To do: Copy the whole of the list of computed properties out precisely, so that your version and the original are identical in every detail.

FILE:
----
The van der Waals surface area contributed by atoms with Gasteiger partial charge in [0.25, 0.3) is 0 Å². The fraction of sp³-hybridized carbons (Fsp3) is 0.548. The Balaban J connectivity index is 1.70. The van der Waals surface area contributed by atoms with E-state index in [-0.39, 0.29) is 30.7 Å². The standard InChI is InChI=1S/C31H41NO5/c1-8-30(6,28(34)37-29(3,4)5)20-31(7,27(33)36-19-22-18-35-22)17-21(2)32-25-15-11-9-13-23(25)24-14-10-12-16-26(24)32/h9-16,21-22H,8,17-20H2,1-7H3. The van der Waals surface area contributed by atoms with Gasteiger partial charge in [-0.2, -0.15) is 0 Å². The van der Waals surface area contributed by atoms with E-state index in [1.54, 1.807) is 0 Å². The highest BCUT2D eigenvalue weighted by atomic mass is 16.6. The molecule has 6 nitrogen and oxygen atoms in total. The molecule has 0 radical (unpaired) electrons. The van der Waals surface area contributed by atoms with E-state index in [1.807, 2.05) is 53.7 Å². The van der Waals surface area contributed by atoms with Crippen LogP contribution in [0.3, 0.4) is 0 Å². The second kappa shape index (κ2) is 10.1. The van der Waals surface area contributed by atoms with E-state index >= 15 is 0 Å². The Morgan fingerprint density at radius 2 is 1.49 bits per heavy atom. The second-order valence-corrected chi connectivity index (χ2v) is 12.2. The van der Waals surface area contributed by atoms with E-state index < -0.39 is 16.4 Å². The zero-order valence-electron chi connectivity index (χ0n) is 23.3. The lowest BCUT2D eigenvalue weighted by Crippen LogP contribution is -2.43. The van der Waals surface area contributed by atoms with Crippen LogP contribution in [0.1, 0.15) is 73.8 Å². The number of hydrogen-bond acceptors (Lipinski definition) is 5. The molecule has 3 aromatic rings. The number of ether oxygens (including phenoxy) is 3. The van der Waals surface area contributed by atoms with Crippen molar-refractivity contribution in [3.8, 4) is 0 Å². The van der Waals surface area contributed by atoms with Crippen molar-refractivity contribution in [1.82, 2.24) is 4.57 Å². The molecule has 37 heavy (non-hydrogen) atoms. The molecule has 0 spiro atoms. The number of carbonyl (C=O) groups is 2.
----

The van der Waals surface area contributed by atoms with Gasteiger partial charge in [0.25, 0.3) is 0 Å². The fraction of sp³-hybridized carbons (Fsp3) is 0.548. The Balaban J connectivity index is 1.70. The van der Waals surface area contributed by atoms with E-state index in [-0.39, 0.29) is 30.7 Å². The standard InChI is InChI=1S/C31H41NO5/c1-8-30(6,28(34)37-29(3,4)5)20-31(7,27(33)36-19-22-18-35-22)17-21(2)32-25-15-11-9-13-23(25)24-14-10-12-16-26(24)32/h9-16,21-22H,8,17-20H2,1-7H3. The van der Waals surface area contributed by atoms with Gasteiger partial charge in [-0.2, -0.15) is 0 Å². The van der Waals surface area contributed by atoms with E-state index in [1.54, 1.807) is 0 Å². The highest BCUT2D eigenvalue weighted by atomic mass is 16.6. The molecule has 6 nitrogen and oxygen atoms in total. The molecule has 0 radical (unpaired) electrons. The van der Waals surface area contributed by atoms with E-state index in [1.807, 2.05) is 53.7 Å². The van der Waals surface area contributed by atoms with Crippen LogP contribution in [0.3, 0.4) is 0 Å². The second kappa shape index (κ2) is 10.1. The van der Waals surface area contributed by atoms with E-state index >= 15 is 0 Å². The Morgan fingerprint density at radius 2 is 1.49 bits per heavy atom. The second-order valence-corrected chi connectivity index (χ2v) is 12.2. The van der Waals surface area contributed by atoms with E-state index < -0.39 is 16.4 Å². The zero-order valence-electron chi connectivity index (χ0n) is 23.3. The lowest BCUT2D eigenvalue weighted by Crippen LogP contribution is -2.43. The van der Waals surface area contributed by atoms with Crippen LogP contribution in [0.1, 0.15) is 73.8 Å². The number of hydrogen-bond acceptors (Lipinski definition) is 5. The molecule has 3 aromatic rings. The number of ether oxygens (including phenoxy) is 3. The van der Waals surface area contributed by atoms with Crippen molar-refractivity contribution in [3.8, 4) is 0 Å². The van der Waals surface area contributed by atoms with Crippen molar-refractivity contribution in [1.82, 2.24) is 4.57 Å². The molecule has 37 heavy (non-hydrogen) atoms. The molecule has 0 spiro atoms. The number of carbonyl (C=O) groups is 2.